Many consumers use credit to purchase necessities in their life. From the quick trip to the drug store to securing a mortgage for a home, credit can provide assistance when you do not have the capital to pay for things outright. Credit cards are examples of open-end credit. Open-end credit is also sometimes referred to as revolving credit.
Open-end credit is a type of credit in which the lender extends credit to a borrower up to a certain credit limit. The borrower can make frequent and repeated transactions up to that credit limit. At the end of the term defined by the lender, the lender will send an invoice or bill to the borrower.
For the privilege of having open-end credit, the lending institution will charge interest on the purchases if they are not paid back by a certain date. This is true of credit cards where the borrower will not owe any interest unless he does not pay the full balance due by the due date. Credit cards have monthly due dates.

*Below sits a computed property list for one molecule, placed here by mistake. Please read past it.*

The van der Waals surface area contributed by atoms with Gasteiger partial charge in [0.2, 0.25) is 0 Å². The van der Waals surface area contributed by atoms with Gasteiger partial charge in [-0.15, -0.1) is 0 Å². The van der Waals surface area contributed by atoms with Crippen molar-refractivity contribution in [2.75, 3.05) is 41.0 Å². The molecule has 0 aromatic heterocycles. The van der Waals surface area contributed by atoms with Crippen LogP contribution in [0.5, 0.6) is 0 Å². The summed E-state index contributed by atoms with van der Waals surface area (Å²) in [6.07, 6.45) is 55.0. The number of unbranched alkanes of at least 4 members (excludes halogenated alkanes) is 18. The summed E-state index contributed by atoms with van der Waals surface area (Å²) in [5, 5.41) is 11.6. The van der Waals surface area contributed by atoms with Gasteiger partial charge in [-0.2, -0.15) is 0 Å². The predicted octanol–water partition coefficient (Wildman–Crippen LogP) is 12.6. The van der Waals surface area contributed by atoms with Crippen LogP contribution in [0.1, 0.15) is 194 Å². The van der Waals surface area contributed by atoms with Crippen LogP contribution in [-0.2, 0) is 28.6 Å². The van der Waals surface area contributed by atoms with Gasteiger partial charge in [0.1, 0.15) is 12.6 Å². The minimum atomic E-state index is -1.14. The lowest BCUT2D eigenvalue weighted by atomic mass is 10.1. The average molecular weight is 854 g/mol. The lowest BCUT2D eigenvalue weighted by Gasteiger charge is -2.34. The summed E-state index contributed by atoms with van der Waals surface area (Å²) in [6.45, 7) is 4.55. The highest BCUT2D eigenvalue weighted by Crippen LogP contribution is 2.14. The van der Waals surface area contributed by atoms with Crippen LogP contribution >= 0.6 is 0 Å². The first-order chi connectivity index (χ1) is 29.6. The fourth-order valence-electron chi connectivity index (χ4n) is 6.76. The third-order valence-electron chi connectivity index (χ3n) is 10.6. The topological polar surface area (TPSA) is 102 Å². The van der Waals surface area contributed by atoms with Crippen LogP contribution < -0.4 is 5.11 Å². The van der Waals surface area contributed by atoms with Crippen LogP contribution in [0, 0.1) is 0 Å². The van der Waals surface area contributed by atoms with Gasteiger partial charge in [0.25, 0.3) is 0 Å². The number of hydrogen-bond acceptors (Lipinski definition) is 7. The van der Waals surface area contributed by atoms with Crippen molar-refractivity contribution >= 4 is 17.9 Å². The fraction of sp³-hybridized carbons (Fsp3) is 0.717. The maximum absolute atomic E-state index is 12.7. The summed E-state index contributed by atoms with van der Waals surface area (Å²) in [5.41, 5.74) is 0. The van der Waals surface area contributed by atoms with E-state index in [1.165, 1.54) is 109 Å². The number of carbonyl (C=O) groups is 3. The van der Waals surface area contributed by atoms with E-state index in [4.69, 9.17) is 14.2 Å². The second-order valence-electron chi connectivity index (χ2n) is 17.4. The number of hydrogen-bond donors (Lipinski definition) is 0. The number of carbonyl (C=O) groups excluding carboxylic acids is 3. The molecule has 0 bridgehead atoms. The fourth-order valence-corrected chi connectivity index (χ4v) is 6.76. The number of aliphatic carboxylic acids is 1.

Some advantages are associated with open-end credit. Many of these advantages apply to credit cards. Usually, the borrower can make as many purchase as he'd like (provided he stays below the credit limit), the borrower does not have to carry cash in order to make those purchase, extra warranties for items purchased may be extended by the lender, and the borrower may earn rewards for the purchases she makes with her open-end credit line.
Some disadvantages also are associated with open-end credit. The credit lines may charge an annual fee. These credit lines usually have a high interest rate. So while purchases will carry no interest if they are paid back within the billing cycle, those may come with an APR (annual percentage rate) of 15 percent. Also, if you miss a payment on an open-end credit line, many lenders have the right to raise your interest rates and charge late fees.
Another common form of open-end credit is a home equity line. If a person has equity in his home, he may apply for a home equity line of credit in which the borrower can use the equity in his home to make purchases or pay down debt. The borrower then pays the bank principal and interest payments to pay down that balance. Many people use this type of open-end credit to pay down higher-interest credit cards.
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